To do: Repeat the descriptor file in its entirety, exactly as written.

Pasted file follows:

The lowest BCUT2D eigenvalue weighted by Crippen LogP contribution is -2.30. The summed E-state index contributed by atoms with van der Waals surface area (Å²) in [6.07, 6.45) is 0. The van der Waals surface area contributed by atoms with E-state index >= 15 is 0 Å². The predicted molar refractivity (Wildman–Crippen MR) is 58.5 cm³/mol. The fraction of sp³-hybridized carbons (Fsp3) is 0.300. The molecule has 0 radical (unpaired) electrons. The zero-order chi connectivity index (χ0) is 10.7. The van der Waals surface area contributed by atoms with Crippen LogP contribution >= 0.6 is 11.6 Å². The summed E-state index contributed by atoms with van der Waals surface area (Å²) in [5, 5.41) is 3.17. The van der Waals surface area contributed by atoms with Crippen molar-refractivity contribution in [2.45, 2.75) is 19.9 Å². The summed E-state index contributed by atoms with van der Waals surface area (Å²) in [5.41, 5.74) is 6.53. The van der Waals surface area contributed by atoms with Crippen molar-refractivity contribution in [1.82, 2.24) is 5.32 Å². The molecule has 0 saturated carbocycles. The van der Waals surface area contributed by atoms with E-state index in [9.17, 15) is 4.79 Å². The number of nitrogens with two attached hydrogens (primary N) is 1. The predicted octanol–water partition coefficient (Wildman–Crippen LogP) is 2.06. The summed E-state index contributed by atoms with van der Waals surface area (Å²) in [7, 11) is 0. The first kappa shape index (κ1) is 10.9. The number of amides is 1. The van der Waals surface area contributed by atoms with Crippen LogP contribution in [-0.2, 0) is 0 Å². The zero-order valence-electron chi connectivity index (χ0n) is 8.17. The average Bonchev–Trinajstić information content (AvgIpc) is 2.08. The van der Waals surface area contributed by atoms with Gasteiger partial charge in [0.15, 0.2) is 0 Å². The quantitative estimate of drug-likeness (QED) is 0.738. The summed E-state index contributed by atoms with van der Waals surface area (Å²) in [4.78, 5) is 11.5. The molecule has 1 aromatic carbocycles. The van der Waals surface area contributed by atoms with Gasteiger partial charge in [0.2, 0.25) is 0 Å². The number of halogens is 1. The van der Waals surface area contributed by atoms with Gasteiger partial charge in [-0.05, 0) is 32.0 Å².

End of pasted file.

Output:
The lowest BCUT2D eigenvalue weighted by Crippen LogP contribution is -2.30. The summed E-state index contributed by atoms with van der Waals surface area (Å²) in [6.07, 6.45) is 0. The van der Waals surface area contributed by atoms with E-state index >= 15 is 0 Å². The predicted molar refractivity (Wildman–Crippen MR) is 58.5 cm³/mol. The fraction of sp³-hybridized carbons (Fsp3) is 0.300. The molecule has 0 radical (unpaired) electrons. The zero-order chi connectivity index (χ0) is 10.7. The van der Waals surface area contributed by atoms with Crippen LogP contribution >= 0.6 is 11.6 Å². The summed E-state index contributed by atoms with van der Waals surface area (Å²) in [5, 5.41) is 3.17. The van der Waals surface area contributed by atoms with Crippen molar-refractivity contribution in [2.45, 2.75) is 19.9 Å². The summed E-state index contributed by atoms with van der Waals surface area (Å²) in [5.41, 5.74) is 6.53. The van der Waals surface area contributed by atoms with Crippen molar-refractivity contribution in [1.82, 2.24) is 5.32 Å². The molecule has 0 saturated carbocycles. The van der Waals surface area contributed by atoms with E-state index in [9.17, 15) is 4.79 Å². The number of nitrogens with two attached hydrogens (primary N) is 1. The predicted octanol–water partition coefficient (Wildman–Crippen LogP) is 2.06. The summed E-state index contributed by atoms with van der Waals surface area (Å²) in [7, 11) is 0. The first kappa shape index (κ1) is 10.9. The number of amides is 1. The van der Waals surface area contributed by atoms with Crippen LogP contribution in [-0.2, 0) is 0 Å². The zero-order valence-electron chi connectivity index (χ0n) is 8.17. The average Bonchev–Trinajstić information content (AvgIpc) is 2.08. The van der Waals surface area contributed by atoms with Gasteiger partial charge in [0.15, 0.2) is 0 Å². The quantitative estimate of drug-likeness (QED) is 0.738. The summed E-state index contributed by atoms with van der Waals surface area (Å²) in [4.78, 5) is 11.5. The molecule has 1 aromatic carbocycles. The van der Waals surface area contributed by atoms with Gasteiger partial charge in [0.2, 0.25) is 0 Å². The number of halogens is 1. The van der Waals surface area contributed by atoms with Gasteiger partial charge in [-0.05, 0) is 32.0 Å².